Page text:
changed? Just this hour, Trump called in to FOX News and here`s his answer
when asked whether he believes in amnesty and whether he`s softening his


FOX NEWS ANCHOR: Do you believe in amnesty and are you softening your

TRUMP: My stance is very strong. It`s going to remain very strong. There
will be no amnesty. There`s no legalization. We are going to build a
wall. It`s going to be a tremendous powerful wall. We are going to have
great technology along with the wall and we are going to stop people from
coming in.

Day one, we`re going to get all of the gang members and the gang leaders
and the drug dealers and all of these people that have illegally crossed
and they have been in our country, we are going to get them out very, very,
very fast. And we will number one, I have to secure and we have to secure
the border. We are going to secure the border like it`s never been secured

We are going to stop the drugs from coming in. We are going to stop
certain people, criminal elements, from coming in, and then we shall see
what we shall see.


REID: And with me now, tonight`s roundtable, Caitlyn Huey-Burns, political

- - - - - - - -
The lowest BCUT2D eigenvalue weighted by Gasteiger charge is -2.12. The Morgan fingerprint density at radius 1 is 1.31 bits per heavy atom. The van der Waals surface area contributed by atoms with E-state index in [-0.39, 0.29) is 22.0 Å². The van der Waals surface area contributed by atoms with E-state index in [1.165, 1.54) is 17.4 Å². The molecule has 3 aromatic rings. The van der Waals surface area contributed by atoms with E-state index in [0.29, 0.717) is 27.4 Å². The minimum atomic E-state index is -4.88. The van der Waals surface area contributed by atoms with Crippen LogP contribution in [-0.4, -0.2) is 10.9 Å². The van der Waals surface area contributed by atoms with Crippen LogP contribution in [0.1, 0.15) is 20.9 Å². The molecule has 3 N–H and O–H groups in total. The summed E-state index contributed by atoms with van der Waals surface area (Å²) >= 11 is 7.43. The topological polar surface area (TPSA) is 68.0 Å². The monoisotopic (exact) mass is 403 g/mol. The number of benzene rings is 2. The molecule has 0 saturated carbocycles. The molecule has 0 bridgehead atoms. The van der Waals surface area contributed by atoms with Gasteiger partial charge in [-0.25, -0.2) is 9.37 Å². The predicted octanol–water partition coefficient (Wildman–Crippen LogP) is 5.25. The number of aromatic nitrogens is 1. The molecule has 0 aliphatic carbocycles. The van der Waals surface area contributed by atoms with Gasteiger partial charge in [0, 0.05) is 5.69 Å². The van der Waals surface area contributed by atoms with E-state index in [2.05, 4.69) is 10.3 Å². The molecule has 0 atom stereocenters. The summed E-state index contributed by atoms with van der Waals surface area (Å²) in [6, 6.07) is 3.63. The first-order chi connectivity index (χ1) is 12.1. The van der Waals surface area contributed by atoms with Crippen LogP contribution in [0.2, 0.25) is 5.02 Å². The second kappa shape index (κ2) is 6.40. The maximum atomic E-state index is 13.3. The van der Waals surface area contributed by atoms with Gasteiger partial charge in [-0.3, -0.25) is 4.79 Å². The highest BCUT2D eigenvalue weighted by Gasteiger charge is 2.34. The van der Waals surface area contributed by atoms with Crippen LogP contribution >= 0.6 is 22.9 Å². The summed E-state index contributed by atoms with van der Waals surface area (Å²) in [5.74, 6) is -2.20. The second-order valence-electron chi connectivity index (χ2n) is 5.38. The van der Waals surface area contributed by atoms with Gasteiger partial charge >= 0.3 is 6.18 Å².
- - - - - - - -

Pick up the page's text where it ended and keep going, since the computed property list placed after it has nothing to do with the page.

reporter for “Real Clear Politics”, Jamil Smith, senior national
correspondent for MTV News, Jeanne Zaino, aha, professor of campaign
management at NYU and a strategy adviser for applied economics.

And, of course, I asked you that right before and mess it up. I jinxed
myself. Okay, giggly over here that`s laughing to my right, Jamil Smith.

Donald Trump went from the softening –


REID: – to saying it`s not a softening, it`s a hardening. He is now
strong and he`s got a strong and powerful wall.

Do you now understand the powerful and strong strategy and strategery of
the man who is no longer softening?

SMITH: I don`t think anybody does. I mean, there is no strategy here.
Frankly, what he`s doing is simply giving signals to his base that he`s
strong whenever there`s any kind of perception of weakness, because this
whole campaign is built on the toxic masculine ideal of strength. So any
time you use any kind of perceived weakness, he has to show some strength.
There`s nothing about policy here. It`s just about perception.

REID: And, Jeanne, I have to turn to you on this, but you are our
strategist at the table. When you are advising a candidate and they are
building a brand essentially which is what politics is, you did have this
sort of tug-of-war that`s apparent inside of Trump world, where you`ve got
the Kellyanne Conway faction saying he needs to be softer, he needs to
appeal to women. So, he did the softening. He said the words it`s a

Now, he seems to have recoiled from all of the I guess the rest of us sort
of giggling and saying the softening over and over and over again, and he
now hears what sounds like weakness and sort of the alt-right part of his